And this year's budget directly refers to that provision, which was included in the omnibus budget bill approved in December of 2011.
Lawmakers who want no change asked the Government Accountability Office to review the legal issues on 6-day delivery, and the GAO came down against the Postal Service.
"USPS asserts that it need not comply with the provision," wrote the GAO Legal Counsel Susan Polling.
"We disagree," the GAO wrote, saying the Postal Service is using a "faulty premise" for its legal argument.
You can read the GAO letter here.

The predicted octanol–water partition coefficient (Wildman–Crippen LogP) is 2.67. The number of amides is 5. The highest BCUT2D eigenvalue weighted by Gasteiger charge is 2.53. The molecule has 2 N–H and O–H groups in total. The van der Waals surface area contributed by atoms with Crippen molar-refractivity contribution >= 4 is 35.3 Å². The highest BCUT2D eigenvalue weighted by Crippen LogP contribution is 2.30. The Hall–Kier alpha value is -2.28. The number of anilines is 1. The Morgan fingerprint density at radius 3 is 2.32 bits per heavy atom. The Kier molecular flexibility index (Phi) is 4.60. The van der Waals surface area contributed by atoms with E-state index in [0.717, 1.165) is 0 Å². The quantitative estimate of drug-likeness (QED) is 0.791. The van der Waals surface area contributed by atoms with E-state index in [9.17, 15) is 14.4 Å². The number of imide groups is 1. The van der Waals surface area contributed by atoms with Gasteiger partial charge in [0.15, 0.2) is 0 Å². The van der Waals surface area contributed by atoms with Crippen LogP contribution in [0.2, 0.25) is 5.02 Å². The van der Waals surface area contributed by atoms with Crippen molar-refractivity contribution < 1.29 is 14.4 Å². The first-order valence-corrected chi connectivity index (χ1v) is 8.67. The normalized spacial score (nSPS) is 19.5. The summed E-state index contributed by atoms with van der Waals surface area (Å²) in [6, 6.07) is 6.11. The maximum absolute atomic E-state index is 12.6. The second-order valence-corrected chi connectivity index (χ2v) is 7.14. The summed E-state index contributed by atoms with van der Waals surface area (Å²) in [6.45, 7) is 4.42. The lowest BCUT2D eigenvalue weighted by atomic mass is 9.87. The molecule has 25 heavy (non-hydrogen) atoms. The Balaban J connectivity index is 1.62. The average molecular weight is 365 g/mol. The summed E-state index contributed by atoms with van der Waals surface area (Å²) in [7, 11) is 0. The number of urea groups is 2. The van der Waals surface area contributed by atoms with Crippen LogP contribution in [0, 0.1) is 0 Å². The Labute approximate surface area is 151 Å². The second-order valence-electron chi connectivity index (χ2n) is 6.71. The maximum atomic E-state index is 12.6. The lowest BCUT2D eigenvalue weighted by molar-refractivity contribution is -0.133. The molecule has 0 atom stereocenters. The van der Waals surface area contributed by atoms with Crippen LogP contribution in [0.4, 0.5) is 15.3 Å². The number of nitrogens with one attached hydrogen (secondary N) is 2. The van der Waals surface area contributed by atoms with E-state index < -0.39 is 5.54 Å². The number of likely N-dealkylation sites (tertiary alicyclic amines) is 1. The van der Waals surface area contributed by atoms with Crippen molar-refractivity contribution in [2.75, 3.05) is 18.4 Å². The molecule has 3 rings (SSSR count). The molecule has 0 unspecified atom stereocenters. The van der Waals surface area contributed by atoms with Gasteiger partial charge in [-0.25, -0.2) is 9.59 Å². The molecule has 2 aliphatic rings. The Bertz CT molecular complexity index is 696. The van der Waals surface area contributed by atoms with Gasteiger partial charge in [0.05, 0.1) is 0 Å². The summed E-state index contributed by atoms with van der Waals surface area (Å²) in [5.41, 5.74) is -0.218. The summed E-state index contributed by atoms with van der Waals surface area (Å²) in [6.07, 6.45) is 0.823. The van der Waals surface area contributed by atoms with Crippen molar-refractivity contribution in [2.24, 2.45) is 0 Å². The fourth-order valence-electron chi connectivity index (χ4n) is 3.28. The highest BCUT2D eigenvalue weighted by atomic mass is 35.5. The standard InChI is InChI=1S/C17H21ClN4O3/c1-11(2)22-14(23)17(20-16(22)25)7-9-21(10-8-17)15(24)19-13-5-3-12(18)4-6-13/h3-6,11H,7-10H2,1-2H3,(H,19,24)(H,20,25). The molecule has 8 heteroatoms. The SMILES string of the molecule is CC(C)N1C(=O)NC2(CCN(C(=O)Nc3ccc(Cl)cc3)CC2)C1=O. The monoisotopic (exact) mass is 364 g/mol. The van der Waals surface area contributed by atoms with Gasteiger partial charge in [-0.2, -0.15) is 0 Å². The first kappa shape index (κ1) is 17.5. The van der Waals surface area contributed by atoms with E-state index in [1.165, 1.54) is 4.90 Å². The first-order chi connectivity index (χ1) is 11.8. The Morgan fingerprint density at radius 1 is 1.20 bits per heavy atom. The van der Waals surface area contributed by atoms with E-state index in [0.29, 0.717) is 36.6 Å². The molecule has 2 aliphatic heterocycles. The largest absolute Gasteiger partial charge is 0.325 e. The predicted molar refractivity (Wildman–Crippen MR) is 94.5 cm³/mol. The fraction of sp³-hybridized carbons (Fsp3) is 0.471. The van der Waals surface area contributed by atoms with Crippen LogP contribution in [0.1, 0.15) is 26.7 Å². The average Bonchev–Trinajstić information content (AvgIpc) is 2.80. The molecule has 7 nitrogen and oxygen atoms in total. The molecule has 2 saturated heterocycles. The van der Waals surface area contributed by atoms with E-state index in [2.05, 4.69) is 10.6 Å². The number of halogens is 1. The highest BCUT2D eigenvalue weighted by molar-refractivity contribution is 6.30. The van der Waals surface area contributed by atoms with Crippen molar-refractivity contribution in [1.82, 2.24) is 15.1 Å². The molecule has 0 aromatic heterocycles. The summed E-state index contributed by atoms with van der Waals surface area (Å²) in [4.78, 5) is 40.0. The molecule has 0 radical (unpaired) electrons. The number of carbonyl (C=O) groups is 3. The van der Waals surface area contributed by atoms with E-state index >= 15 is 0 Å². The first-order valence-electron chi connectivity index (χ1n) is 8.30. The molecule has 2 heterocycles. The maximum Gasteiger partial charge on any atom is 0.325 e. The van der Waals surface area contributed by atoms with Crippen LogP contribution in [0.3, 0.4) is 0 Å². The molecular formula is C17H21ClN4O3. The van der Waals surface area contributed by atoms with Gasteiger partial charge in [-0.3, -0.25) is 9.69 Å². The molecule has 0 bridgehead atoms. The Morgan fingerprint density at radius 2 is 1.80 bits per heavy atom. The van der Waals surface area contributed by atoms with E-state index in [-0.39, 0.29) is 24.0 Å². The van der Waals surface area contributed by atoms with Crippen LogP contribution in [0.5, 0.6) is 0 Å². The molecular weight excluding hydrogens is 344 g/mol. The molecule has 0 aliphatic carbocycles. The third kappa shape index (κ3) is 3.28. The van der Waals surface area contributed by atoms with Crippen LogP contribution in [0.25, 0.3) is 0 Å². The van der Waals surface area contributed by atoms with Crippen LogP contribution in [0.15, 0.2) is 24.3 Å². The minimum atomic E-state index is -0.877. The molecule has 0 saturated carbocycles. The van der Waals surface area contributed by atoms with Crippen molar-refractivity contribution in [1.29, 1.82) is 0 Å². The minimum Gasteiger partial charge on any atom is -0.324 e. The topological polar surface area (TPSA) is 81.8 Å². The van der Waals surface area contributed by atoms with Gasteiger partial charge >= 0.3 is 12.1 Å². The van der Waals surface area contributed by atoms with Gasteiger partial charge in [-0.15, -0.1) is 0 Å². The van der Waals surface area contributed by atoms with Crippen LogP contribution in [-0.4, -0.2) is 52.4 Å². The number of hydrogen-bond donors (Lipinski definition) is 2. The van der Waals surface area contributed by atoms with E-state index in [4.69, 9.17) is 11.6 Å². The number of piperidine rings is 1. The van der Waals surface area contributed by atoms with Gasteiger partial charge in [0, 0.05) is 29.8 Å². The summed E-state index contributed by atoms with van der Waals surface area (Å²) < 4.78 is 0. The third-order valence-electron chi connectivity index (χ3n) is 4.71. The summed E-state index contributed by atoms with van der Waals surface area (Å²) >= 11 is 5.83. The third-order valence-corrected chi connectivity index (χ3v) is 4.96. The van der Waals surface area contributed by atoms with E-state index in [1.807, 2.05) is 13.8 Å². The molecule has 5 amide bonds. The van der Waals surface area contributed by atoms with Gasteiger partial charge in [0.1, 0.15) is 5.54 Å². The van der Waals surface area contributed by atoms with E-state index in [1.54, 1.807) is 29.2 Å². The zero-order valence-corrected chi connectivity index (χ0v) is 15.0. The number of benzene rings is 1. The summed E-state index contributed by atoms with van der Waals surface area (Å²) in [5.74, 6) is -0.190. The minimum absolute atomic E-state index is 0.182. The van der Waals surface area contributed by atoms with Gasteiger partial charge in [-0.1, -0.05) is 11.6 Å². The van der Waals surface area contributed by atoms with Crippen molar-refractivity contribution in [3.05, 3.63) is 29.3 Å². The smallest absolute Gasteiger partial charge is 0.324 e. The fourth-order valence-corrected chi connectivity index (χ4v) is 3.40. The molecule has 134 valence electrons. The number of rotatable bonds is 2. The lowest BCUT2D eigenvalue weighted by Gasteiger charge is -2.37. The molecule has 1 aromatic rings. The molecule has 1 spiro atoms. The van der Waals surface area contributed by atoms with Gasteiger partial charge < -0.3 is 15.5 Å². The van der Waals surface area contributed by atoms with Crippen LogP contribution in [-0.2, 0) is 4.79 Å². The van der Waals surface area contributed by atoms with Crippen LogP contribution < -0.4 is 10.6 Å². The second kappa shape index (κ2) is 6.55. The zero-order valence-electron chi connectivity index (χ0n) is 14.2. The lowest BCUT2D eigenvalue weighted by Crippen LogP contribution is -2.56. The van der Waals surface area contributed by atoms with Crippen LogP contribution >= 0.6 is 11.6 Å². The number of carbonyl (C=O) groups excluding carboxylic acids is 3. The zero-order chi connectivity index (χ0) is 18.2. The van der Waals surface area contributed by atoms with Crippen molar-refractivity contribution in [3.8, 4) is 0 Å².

Two Republicans meanwhile publicly urged the Postal Service to simply forget about the Congress and act like any real business would, and make needed financial changes.
"As proposed, the Postal Service is not eliminating a day of service, but is merely altering what products are delivered," wrote Sen. Tom Coburn (R-OK) and Rep. Darrell Issa (R-CA), which you can read here.
Technically, Coburn and Issa are correct; the Postal Service is not ending its work on Saturday, but won't deliver regular first class mail. Packages will still be delivered. Mail will still go to postal boxes.
"Without major, immediate restructuring actions, annual operating deficits will increase, and the Postal Service will sink much deeper into default on payments owed to taxpayers," the two Republicans argued.
It isn't clear how this will be resolved, as the Postal Service seems intent on making the Saturday mail change.